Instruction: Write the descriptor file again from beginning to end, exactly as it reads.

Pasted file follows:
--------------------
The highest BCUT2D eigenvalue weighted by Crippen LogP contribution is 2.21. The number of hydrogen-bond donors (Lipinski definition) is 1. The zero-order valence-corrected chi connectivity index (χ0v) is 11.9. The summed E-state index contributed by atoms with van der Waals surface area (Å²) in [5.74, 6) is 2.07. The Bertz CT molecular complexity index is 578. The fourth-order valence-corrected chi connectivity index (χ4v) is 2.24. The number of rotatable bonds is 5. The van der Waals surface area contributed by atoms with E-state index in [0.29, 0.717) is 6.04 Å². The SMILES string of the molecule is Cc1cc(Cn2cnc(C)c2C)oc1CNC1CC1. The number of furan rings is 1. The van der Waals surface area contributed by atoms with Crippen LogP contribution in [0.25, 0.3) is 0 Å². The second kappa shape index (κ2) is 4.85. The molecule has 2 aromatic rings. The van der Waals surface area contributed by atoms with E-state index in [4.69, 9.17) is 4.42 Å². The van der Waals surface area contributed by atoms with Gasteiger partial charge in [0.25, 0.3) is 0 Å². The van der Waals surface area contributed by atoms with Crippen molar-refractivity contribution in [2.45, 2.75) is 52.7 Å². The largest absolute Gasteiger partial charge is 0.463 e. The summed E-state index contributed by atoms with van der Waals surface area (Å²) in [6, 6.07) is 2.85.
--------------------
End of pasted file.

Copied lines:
The highest BCUT2D eigenvalue weighted by Crippen LogP contribution is 2.21. The number of hydrogen-bond donors (Lipinski definition) is 1. The zero-order valence-corrected chi connectivity index (χ0v) is 11.9. The summed E-state index contributed by atoms with van der Waals surface area (Å²) in [5.74, 6) is 2.07. The Bertz CT molecular complexity index is 578. The fourth-order valence-corrected chi connectivity index (χ4v) is 2.24. The number of rotatable bonds is 5. The van der Waals surface area contributed by atoms with E-state index in [0.29, 0.717) is 6.04 Å². The SMILES string of the molecule is Cc1cc(Cn2cnc(C)c2C)oc1CNC1CC1. The number of furan rings is 1. The van der Waals surface area contributed by atoms with Crippen LogP contribution in [0.25, 0.3) is 0 Å². The second kappa shape index (κ2) is 4.85. The molecule has 2 aromatic rings. The van der Waals surface area contributed by atoms with E-state index in [4.69, 9.17) is 4.42 Å². The van der Waals surface area contributed by atoms with Gasteiger partial charge in [0.25, 0.3) is 0 Å². The van der Waals surface area contributed by atoms with Crippen molar-refractivity contribution in [2.45, 2.75) is 52.7 Å². The largest absolute Gasteiger partial charge is 0.463 e. The summed E-state index contributed by atoms with van der Waals surface area (Å²) in [6, 6.07) is 2.85.